Today, author James Van Pelt* posted a blog entry on good poetry vs. bad poetry over on his LiveJournal. You should go read it.
In particular, his list of characteristics of good vs. bad poetry (in the photograph of the whiteboard) struck a chord in me, because it seems to me that they apply to all creative writing, not just poetry.
The first three seem particularly applicable:
Good: Appeals to the senses
Good: Interesting/fresh language
Bad: Cliches/familiar language
Looking at the editing I’m doing now on the first book of my “Winterbourne” series, I can see where, when I’m having problems with a scene working the way I want it to, it’s probably because I’m failing at one or more of those three characteristics. Either I’m being too vague, or too abstract, or the language is dull and boring.
For example, early in the story, the heroine, Celia, describes her father’s steam-powered horseless carriage:
Celia had always loved riding in it. She liked the way people turned to stare and point at the contraption as it made its way down the street.
Which, even I can admit, is kind of vague. I’ve noticed, on this editing pass, that I’m awfully fond of having characters “make their way” from one place to another. “Make their way” tells us nothing about the character or what he or she is doing. Is she walking, running, or shuffling along with her head down? Is he in a hurry, or does he look like he’s lost?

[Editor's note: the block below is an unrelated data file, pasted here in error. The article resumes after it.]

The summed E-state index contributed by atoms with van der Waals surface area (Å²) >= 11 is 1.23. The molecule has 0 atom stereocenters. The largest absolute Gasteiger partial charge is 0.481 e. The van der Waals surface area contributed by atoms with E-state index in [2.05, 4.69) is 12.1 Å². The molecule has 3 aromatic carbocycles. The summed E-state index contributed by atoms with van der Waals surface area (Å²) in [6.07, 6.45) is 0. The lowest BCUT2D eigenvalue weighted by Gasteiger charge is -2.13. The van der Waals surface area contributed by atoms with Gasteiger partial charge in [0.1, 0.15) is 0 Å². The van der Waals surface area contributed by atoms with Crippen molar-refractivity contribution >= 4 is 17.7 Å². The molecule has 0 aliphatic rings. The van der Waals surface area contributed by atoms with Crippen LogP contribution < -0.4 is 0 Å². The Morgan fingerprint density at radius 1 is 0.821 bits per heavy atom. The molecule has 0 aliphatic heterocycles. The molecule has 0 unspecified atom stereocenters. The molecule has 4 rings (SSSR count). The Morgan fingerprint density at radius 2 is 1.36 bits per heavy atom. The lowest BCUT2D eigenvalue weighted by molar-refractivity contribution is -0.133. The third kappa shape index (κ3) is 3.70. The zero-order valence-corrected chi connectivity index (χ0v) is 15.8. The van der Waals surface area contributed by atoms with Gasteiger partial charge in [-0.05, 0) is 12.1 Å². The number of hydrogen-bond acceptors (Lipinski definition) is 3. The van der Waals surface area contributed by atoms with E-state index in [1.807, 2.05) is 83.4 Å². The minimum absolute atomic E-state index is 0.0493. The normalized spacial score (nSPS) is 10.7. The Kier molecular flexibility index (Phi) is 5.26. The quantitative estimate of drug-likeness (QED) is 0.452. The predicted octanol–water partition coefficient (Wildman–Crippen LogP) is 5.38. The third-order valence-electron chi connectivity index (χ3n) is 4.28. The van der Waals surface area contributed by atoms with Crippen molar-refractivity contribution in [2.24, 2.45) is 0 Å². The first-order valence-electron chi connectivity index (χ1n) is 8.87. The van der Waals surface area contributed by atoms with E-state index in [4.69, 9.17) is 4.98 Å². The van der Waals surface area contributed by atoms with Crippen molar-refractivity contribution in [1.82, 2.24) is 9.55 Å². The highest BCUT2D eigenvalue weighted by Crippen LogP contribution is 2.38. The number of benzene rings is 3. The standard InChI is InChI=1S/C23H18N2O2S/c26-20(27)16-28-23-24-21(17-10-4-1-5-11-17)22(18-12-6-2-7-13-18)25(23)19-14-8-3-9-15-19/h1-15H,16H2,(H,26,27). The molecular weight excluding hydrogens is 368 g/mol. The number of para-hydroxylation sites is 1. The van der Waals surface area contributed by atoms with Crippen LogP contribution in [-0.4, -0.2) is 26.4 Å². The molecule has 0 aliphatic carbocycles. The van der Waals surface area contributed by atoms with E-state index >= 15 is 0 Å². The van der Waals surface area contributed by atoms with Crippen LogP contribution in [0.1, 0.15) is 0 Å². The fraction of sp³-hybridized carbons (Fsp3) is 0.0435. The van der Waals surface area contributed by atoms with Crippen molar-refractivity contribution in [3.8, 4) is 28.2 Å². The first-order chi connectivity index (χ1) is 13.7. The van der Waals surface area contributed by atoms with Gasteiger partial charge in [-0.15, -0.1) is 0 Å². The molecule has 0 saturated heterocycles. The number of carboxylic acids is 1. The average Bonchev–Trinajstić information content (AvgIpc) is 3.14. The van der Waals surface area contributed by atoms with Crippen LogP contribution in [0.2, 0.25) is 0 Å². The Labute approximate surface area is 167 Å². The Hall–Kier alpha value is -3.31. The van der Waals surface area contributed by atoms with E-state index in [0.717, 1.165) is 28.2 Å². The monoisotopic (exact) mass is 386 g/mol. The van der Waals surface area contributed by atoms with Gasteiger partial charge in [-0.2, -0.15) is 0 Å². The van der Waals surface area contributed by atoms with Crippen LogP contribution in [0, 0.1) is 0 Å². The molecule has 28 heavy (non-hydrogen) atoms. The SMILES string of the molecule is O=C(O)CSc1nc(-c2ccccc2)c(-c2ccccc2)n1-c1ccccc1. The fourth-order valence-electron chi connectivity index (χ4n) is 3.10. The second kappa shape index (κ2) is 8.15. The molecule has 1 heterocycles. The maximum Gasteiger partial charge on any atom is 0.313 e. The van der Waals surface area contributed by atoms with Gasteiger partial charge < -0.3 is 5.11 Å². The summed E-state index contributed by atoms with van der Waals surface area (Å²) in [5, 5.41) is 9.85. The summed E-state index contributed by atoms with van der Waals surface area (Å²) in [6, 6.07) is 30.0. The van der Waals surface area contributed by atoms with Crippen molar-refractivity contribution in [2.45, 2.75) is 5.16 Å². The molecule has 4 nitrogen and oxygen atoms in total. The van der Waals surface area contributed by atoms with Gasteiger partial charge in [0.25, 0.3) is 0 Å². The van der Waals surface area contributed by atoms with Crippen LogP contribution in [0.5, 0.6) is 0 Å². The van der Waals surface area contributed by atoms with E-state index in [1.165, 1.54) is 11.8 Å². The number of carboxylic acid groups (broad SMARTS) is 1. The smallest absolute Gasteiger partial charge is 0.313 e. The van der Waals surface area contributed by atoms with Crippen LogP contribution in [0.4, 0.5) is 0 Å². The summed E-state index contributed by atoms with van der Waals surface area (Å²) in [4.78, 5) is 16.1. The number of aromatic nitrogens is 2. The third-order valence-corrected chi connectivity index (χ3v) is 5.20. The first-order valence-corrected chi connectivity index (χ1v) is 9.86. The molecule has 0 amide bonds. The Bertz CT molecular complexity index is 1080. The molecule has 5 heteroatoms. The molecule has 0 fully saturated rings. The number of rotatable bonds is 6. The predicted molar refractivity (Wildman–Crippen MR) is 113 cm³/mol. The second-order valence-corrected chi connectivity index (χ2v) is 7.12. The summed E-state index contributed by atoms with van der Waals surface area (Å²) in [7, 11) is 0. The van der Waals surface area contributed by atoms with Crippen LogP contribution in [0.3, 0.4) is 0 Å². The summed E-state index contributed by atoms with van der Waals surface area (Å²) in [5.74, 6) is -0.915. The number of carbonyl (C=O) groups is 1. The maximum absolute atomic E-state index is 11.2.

So after editing, the passage became:
Celia loved riding in it, delighting in the way people stared and pointed at the contraption as it hissed and hummed its way down the street, spewing steam and cinders in its wake.
Which is a bit of an improvement, anyway; it’s more specific as to why people would stop and stare, and it uses the senses to remind the reader that the vehicle runs on steam power.
(The description, by the way, is loosely based on my experience of riding in a Stanley Steamer some years ago. They really do make a sort of humming, whistling sound as they roll along. Not what I expected from a steam-powered vehicle. Which just goes to show that you never know what experiences in your life might come in handy again later. I’d really love to do it again sometime, if only so I could take better notes. )
So I’m going to try to keep these guidelines in mind as I finish my edits to Celia’s story.
How do you think these guidelines could help you in your writing?
*Mr. Van Pelt (I can’t help thinking of him as “Mr.” Van Pelt–he is a teacher, after all!) is also an English teacher who lives in Grand Junction, CO. Topics on his blog range from writing to teaching to running (another of his passions). After seeing some of his postings regarding exercises he’s given his creative writing classes, I really wish I’d been able to take a class from him when I was in high school.
(Gah! I wrote this yesterday at lunchtime and set it to autopost in the evening…and somehow put today’s date in instead of yesterday’s. Sorry about that!)
Thanks for the shout out about my post. Today was a great day with those kids too. I love it when classes go well.
I do enjoy your posts about the exercises you do with your classes. I’m intrigued by all of the various ways you’ve come up with to help kids learn to write well.